Financial and professional services toolkit

For employers

Financial and professional services


Support all staff to access opportunities to develop.

Social mobility is not just about who gets in, it’s also about who gets on. Have a defined list of skills required for each promotion – and build flexibility into job specifications. You can watch the video for more top tips or read our guidance below.


Recommendations for developing a socio-economic strategy.
Activities at each level are related, but distinguished by scale,
detail or commitment.

Analyse data to understand how assessments, progression rates, pay and bonuses or other rewards may be affected by socio-economic background; examine how decisions about this are made (see section above on ‘Using data’).

Create a clear definition of talent at each level of the firm, and an explicit narrative about what experiences, skills and behaviours should contribute to progression.

Create clear processes and policies for work allocation and performance management.

Consider whether your firm offers ‘accelerator’ roles or experiences, which enable individuals who access them to fast-track up the ladder.

Promote and, if able, target training opportunities at those from low socio-economic backgrounds, who regularly receive less training at all levels of jobs.

Ensure training opportunities are evenly taken up by those from all backgrounds.

Provide support and empowerment for management to make informed decisions around business and diversity and inclusion culture priorities.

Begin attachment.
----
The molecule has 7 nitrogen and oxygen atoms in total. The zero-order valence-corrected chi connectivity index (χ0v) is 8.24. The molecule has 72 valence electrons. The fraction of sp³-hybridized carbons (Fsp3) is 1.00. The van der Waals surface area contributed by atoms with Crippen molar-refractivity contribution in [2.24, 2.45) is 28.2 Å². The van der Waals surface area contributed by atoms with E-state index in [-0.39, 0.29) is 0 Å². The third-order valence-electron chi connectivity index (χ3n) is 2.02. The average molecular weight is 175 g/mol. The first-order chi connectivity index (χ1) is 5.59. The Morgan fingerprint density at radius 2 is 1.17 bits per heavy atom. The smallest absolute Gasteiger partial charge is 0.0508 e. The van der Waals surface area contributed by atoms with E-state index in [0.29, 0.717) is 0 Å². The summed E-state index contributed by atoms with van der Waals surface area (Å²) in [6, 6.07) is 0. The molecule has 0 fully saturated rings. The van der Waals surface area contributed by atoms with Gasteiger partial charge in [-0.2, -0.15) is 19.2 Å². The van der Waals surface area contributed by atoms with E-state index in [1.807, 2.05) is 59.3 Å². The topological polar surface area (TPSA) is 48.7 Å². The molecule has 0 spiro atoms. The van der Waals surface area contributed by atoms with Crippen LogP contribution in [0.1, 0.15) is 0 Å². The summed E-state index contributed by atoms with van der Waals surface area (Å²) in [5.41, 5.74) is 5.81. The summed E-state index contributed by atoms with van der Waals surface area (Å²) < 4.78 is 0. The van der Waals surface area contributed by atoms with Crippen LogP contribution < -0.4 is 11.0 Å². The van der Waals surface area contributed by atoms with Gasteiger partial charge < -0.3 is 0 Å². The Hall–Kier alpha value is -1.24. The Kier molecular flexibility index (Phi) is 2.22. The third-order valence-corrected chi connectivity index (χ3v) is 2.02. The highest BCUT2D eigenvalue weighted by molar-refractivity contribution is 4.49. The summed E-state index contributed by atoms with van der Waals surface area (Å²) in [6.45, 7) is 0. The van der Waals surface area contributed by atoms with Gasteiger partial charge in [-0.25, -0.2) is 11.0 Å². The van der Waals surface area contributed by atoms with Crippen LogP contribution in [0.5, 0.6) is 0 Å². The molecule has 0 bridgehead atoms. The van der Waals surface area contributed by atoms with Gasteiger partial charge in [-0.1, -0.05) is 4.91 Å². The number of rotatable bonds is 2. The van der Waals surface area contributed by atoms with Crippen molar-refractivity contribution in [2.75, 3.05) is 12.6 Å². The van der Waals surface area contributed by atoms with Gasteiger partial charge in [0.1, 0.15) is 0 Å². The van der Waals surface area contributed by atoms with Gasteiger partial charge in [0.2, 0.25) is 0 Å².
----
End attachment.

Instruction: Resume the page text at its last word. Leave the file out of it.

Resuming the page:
Establish talent and leadership diversity training schemes that are targeted at those from lower socio-economic backgrounds.


Recommendations for optimising your approach.
Activities at each level are related, but distinguished by scale,
detail or commitment.

Undertake more advanced analyses to understand staff profiles and intersectionality in more detail, for example:

  • correlations between different diversity characteristics (e.g. socio‑economic background, gender and ethnicity) and relative performance, pay and progression
  • regressions of different diversity characteristics (e.g. school attainment, university attended, gender and ethnicity) on progression rates throughout the organisation
  • qualitative research to understand issues in more detail

Empower senior leaders with key performance indicators about recruitment, retention, remuneration and progression of colleagues in their area from lower socio-economic backgrounds and with other characteristics; this then can be built into part of senior leaders’ performance review processes.

Ensure that performance management processes celebrate and reward individual strengths and differences, enabling individuals to shine and be promoted on worth, rather than needing to assimilate ‘perceived’ behaviours or conform.

Reward management on developing an inclusive work environment in their team and on client projects.

Processes for work allocation should be communicated clearly and regularly, with consequences for those who continually fail to follow firm processes.